The Houston Astros promoted right-handed pitcher Lance McCullers, Jr. to the major league roster yesterday and he will make his big league debut tonight against the Oakland Athletics in Houston. While he is making the jump directly from Double-A to the majors, his performance this year in the Texas League has been little short of amazing.
McCullers Jr. comes with good bloodlines: his father Lance McCullers was a second round pick himself back in 1982 and pitched 526 innings in a seven-year big league career. This background by itself was enough to get Junior on the scouting radar as an amateur, but even without that factor he would have been an early draft pick. Selected in the supplemental first round in 2012 from high school in Tampa, he has reached the Show in a little less than three years of pro work.
The fastball is special, up to 97-98 with the four-seamer and consistently in the mid-90s. His breaking ball is excellent and has the appearance of either a power curve or hard slider depending on the specific pitch. It is NOT a slurve, however, and has plenty of bite.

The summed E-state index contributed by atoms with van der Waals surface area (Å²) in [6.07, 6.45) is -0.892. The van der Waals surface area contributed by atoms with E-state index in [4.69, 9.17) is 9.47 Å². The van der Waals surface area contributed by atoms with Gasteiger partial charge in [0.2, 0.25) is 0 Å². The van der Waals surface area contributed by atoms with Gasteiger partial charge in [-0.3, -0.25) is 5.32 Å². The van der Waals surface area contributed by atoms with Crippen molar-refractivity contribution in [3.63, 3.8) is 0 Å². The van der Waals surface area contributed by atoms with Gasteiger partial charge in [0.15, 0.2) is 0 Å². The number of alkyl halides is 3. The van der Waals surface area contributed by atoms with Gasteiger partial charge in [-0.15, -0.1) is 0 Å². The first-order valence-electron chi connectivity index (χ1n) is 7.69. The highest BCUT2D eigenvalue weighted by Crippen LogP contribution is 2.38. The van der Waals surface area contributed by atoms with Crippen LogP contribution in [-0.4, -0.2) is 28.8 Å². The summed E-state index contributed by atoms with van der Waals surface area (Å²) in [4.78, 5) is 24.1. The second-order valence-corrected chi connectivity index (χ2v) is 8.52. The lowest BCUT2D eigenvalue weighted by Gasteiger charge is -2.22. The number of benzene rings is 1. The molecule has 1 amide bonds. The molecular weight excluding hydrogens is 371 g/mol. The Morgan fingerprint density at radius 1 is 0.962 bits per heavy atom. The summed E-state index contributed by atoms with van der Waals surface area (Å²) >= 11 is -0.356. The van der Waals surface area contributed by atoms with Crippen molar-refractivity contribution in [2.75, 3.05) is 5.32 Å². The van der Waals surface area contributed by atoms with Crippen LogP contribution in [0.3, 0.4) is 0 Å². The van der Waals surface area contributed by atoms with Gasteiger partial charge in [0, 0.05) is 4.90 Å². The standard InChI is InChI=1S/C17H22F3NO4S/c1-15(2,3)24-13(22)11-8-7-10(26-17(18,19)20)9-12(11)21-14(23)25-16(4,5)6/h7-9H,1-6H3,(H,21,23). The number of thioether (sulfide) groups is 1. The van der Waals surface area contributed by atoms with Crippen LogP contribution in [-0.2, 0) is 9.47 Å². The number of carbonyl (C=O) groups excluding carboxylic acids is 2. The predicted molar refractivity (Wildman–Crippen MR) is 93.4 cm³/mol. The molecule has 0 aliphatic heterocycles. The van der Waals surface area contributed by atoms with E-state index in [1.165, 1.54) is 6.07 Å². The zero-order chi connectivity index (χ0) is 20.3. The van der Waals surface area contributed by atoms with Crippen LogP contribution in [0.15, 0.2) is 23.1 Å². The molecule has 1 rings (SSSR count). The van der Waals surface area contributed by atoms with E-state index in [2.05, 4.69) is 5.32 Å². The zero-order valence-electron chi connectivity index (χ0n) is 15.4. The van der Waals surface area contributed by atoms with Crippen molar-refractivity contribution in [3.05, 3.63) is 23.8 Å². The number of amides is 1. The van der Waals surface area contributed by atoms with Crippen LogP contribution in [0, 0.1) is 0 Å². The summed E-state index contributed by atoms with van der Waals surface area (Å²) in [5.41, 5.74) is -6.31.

When he was drafted, there were concerns that McCullers might end up as a reliever. The two key factors were development of his change-up and sharper control. He had some ups-and-downs last year in the High-A California League, posting a 5.47 ERA with a 115/56 K/BB in 97 innings for Lancaster. That's a tough environment for any pitcher but reports indicated that his change-up did not progress as hoped and his command was inconsistent.
That looks much different this year. Through 29 innings for Corpus Christi in the Double-A Texas League, McCullers has a 0.62 ERA with a 43/11 K/BB and 15 hits allowed. He's given up just two earned runs (and one unearned). Note the improved strikeout rate, very impressive considering that he was already fanning more than a hitter per inning. He's bumped the Ks from 10.67 K/9 to 13.35 K/9, despite pitching at a more difficult level of competition.
He still has the hot fastball and the breaking ball but reports from the Texas League indicate that his change-up has taken a large step forward this spring, giving him three plus pitches. His control has improved, too, his BB/9 dropping from 5.31 to 3.49. Better command and the enhanced change-up have quieted concerns about McCullers moving to the bullpen and there are few doubts about his ability to start at this point.
Three quality major league pitches, quickly improving command of those pitches, and big league bloodlines make for a nice package. As with any young pitcher there will probably be some growing pains, but McCullers is a key component for Houston going forward.